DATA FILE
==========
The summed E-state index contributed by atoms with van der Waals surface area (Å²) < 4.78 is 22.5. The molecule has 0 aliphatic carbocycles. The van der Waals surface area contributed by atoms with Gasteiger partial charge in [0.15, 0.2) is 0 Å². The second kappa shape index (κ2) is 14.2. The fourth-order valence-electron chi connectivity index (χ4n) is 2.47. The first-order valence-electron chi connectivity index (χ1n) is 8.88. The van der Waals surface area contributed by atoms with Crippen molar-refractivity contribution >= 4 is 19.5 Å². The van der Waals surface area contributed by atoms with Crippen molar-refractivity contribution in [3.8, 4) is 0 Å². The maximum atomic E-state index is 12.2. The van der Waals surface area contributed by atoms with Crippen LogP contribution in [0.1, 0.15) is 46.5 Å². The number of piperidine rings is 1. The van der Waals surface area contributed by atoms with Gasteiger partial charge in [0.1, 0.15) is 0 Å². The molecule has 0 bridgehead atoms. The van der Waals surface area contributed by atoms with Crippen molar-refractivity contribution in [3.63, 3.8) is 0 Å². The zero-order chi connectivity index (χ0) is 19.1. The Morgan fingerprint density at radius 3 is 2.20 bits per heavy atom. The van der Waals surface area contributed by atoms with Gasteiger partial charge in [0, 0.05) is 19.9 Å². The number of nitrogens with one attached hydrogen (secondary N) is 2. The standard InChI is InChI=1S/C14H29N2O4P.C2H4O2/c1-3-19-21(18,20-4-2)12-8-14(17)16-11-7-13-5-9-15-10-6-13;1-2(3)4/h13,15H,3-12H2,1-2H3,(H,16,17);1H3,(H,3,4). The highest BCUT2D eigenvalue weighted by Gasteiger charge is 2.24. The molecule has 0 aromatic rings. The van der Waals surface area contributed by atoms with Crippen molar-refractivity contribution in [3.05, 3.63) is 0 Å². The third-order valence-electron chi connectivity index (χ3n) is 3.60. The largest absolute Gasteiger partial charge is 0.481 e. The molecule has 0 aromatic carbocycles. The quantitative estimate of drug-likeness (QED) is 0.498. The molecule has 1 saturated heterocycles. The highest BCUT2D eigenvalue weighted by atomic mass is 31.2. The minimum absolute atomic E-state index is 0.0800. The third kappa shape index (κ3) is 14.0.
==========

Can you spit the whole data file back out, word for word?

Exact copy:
The summed E-state index contributed by atoms with van der Waals surface area (Å²) < 4.78 is 22.5. The molecule has 0 aliphatic carbocycles. The van der Waals surface area contributed by atoms with Gasteiger partial charge in [0.15, 0.2) is 0 Å². The second kappa shape index (κ2) is 14.2. The fourth-order valence-electron chi connectivity index (χ4n) is 2.47. The first-order valence-electron chi connectivity index (χ1n) is 8.88. The van der Waals surface area contributed by atoms with Crippen molar-refractivity contribution >= 4 is 19.5 Å². The van der Waals surface area contributed by atoms with Crippen molar-refractivity contribution in [3.8, 4) is 0 Å². The maximum atomic E-state index is 12.2. The van der Waals surface area contributed by atoms with Crippen LogP contribution in [0.1, 0.15) is 46.5 Å². The number of piperidine rings is 1. The van der Waals surface area contributed by atoms with Gasteiger partial charge in [0.1, 0.15) is 0 Å². The molecule has 0 bridgehead atoms. The van der Waals surface area contributed by atoms with Crippen molar-refractivity contribution in [3.63, 3.8) is 0 Å². The zero-order chi connectivity index (χ0) is 19.1. The Morgan fingerprint density at radius 3 is 2.20 bits per heavy atom. The van der Waals surface area contributed by atoms with Gasteiger partial charge in [0, 0.05) is 19.9 Å². The number of nitrogens with one attached hydrogen (secondary N) is 2. The standard InChI is InChI=1S/C14H29N2O4P.C2H4O2/c1-3-19-21(18,20-4-2)12-8-14(17)16-11-7-13-5-9-15-10-6-13;1-2(3)4/h13,15H,3-12H2,1-2H3,(H,16,17);1H3,(H,3,4). The highest BCUT2D eigenvalue weighted by Gasteiger charge is 2.24. The molecule has 0 aromatic rings. The van der Waals surface area contributed by atoms with Crippen molar-refractivity contribution in [3.05, 3.63) is 0 Å². The third-order valence-electron chi connectivity index (χ3n) is 3.60. The largest absolute Gasteiger partial charge is 0.481 e. The molecule has 0 aromatic carbocycles. The quantitative estimate of drug-likeness (QED) is 0.498. The molecule has 1 saturated heterocycles. The highest BCUT2D eigenvalue weighted by atomic mass is 31.2. The minimum absolute atomic E-state index is 0.0800. The third kappa shape index (κ3) is 14.0.